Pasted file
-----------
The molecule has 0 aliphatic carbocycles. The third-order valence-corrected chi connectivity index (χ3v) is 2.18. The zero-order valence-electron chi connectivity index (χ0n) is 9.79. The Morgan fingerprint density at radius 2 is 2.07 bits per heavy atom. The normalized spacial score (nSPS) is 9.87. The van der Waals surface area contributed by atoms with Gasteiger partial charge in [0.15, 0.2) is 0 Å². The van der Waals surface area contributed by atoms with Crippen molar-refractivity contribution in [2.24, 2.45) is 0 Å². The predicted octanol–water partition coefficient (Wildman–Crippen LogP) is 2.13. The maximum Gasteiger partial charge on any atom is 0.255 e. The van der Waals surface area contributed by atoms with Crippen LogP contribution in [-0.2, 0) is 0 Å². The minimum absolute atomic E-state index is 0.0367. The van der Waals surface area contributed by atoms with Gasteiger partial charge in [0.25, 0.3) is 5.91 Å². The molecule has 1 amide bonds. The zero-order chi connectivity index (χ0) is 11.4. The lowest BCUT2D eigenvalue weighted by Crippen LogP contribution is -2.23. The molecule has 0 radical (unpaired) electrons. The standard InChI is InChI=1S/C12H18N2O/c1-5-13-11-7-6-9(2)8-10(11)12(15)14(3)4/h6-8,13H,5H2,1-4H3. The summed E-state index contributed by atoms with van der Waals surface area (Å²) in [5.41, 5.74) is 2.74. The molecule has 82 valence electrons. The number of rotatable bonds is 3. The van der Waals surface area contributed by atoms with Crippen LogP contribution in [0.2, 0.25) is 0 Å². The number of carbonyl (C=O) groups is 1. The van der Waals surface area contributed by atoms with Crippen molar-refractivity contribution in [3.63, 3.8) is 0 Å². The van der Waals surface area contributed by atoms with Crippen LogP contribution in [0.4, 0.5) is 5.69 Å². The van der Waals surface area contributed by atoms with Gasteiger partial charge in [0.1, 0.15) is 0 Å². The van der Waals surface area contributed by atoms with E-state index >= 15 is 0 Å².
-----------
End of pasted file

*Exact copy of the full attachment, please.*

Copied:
The molecule has 0 aliphatic carbocycles. The third-order valence-corrected chi connectivity index (χ3v) is 2.18. The zero-order valence-electron chi connectivity index (χ0n) is 9.79. The Morgan fingerprint density at radius 2 is 2.07 bits per heavy atom. The normalized spacial score (nSPS) is 9.87. The van der Waals surface area contributed by atoms with Gasteiger partial charge in [0.15, 0.2) is 0 Å². The van der Waals surface area contributed by atoms with Crippen molar-refractivity contribution in [2.24, 2.45) is 0 Å². The predicted octanol–water partition coefficient (Wildman–Crippen LogP) is 2.13. The maximum Gasteiger partial charge on any atom is 0.255 e. The van der Waals surface area contributed by atoms with Crippen LogP contribution in [-0.2, 0) is 0 Å². The minimum absolute atomic E-state index is 0.0367. The van der Waals surface area contributed by atoms with Gasteiger partial charge in [0.25, 0.3) is 5.91 Å². The molecule has 1 amide bonds. The zero-order chi connectivity index (χ0) is 11.4. The lowest BCUT2D eigenvalue weighted by Crippen LogP contribution is -2.23. The molecule has 0 radical (unpaired) electrons. The standard InChI is InChI=1S/C12H18N2O/c1-5-13-11-7-6-9(2)8-10(11)12(15)14(3)4/h6-8,13H,5H2,1-4H3. The summed E-state index contributed by atoms with van der Waals surface area (Å²) in [5.41, 5.74) is 2.74. The molecule has 82 valence electrons. The number of rotatable bonds is 3. The van der Waals surface area contributed by atoms with Crippen LogP contribution in [0.2, 0.25) is 0 Å². The number of carbonyl (C=O) groups is 1. The van der Waals surface area contributed by atoms with Crippen molar-refractivity contribution in [3.63, 3.8) is 0 Å². The van der Waals surface area contributed by atoms with Crippen LogP contribution in [0.4, 0.5) is 5.69 Å². The van der Waals surface area contributed by atoms with Gasteiger partial charge in [0.1, 0.15) is 0 Å². The van der Waals surface area contributed by atoms with E-state index >= 15 is 0 Å².